Two Philadelphia Public Art Projects Among “The Country’s Best”

Press Release

Two Philadelphia Public Art Projects Among “The Country’s Best”

Philadelphia, PA—Two public art projects commissioned by the Fairmount Park Art Association have been selected for the Americans for the Arts Public Art Network’s 2004 Year in Review, a guide to the country’s best new public art projects. The Art Association’s projects I have a story to tell you… (2003) by Pepón Osorio and Embodying Thoreau: dwelling, sitting, watching (2003) by Ed Levine are included in the Year in Review, which highlights the most successful, innovative, and exciting public art projects in the United States. Glenn Harper, editor of Sculpture Magazine, and noted artist Ellen Driscoll selected 39 projects from 189 national submissions.

“Communities  across the  country are  developing innovative ways to involve  artists in the design

of public space,” said Robert L. Lynch, president and CEO of Americans for the Arts. “The Year in Review recognizes the Fairmount Park Art Association for commissioning two of the premiere projects in the United States for 2004.”

I have a story to tell you… and Embodying Thoreau: dwelling, sitting, watching were commissioned through the Fairmount Park Art Association’s award-winning program New•Land•Marks: public art, community, and the meaning of place, which brings together artists and communities to plan and create new works of public art for Philadelphia. “We are thrilled to have the talents and creativity of artists and communities participating in the New•Land•Marks program recognized at the national level,” said Penny Balkin Bach, Executive Director of the Fairmount Park Art Association.

For I have a story to tell you… (2003), artist Pepón Osorio worked with clients and staff from Congreso  de  Latinos Unidos to  transform the organization’s  North  Philadelphia headquarters (216 West Somerset Street) into a “community photograph album. Congreso is the leading provider of social services to Philadelphia’s Latino community.

To develop Embodying Thoreau: dwelling, sitting, watching, artist Ed Levine worked with the Pennypack Environmental Center Advisory Council. Inspired by famed author Henry David Thoreau, Levine created a series of wooden structures “between sculpture and architecture” that explore various aspects of humanity’s relationship to nature for the Pennypack Environmental Center, a 100-acre site in the northeast territory of Fairmount Park (entrance at 8600A Verree Road). The Advisory Council is a volunteer organization that supports the Center’s operation and growth.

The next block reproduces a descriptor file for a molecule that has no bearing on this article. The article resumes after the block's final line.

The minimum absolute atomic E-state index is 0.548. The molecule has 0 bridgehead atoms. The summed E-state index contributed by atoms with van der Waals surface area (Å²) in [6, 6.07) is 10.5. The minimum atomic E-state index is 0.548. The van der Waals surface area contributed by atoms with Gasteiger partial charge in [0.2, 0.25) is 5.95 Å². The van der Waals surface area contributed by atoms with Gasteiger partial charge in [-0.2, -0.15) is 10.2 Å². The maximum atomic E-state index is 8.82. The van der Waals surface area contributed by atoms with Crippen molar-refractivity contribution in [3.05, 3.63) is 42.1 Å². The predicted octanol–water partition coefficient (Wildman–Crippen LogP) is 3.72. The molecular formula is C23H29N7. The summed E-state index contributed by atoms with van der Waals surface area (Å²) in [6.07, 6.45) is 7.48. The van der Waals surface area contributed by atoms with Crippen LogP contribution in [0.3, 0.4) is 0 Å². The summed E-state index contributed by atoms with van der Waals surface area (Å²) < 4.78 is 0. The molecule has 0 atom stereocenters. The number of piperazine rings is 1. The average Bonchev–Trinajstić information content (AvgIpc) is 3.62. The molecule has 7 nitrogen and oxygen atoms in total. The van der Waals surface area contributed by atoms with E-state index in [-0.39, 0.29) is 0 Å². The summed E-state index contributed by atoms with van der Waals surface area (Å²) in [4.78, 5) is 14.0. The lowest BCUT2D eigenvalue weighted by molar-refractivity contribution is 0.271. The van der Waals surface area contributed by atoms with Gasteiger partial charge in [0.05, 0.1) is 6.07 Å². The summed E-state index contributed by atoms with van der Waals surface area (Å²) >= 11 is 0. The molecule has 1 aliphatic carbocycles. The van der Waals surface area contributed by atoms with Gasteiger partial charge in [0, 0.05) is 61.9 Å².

The two public art commissions have been made possible through the generous support of the William Penn Foundation, the National Endowment for the Arts, the Andy Warhol Foundation for the Visual Arts, and the Independence Foundation. More information about the projects and the New•Land•Marks program is available at the Art Association’s web site:

The Public Art Network (PAN) is a program of the Americans for the Arts that provides services to the diverse field of public art and develops strategies and tools to improve communities through public art. PAN’s key constituents are public art professionals, visual artists, design professionals, arts organizations, and communities.

The Year in Review selections will be presented at the national conference “Public Arts: Civic Catalyst” in Washington, DC in July. For more information about the event, visit The selections are also included in an online presentation, slide set, and CD, which will be available on the Americans’ for the Arts’ web site in the fall at For more information, e-mail

Americans for the Arts is the leading nonprofit organization for advancing the arts in America. With offices in Washington, DC and New York City, it has a record of more than 40 years of service. Americans for the Arts is dedicated to representing and serving local communities and creating opportunities for every American to participate in, and appreciate all forms of the Arts. Additional information is available at

Chartered in 1872, the Fairmount Park Art Association is the nation’s first private, non-profit organization dedicated to integrating public art and urban planning. The Art Association works to promote the appreciation of public art through programs and advocacy efforts that commission, interpret, and preserve public art in Philadelphia. More information is available at

For photographs or more information about the projects, please call 215.546.7550.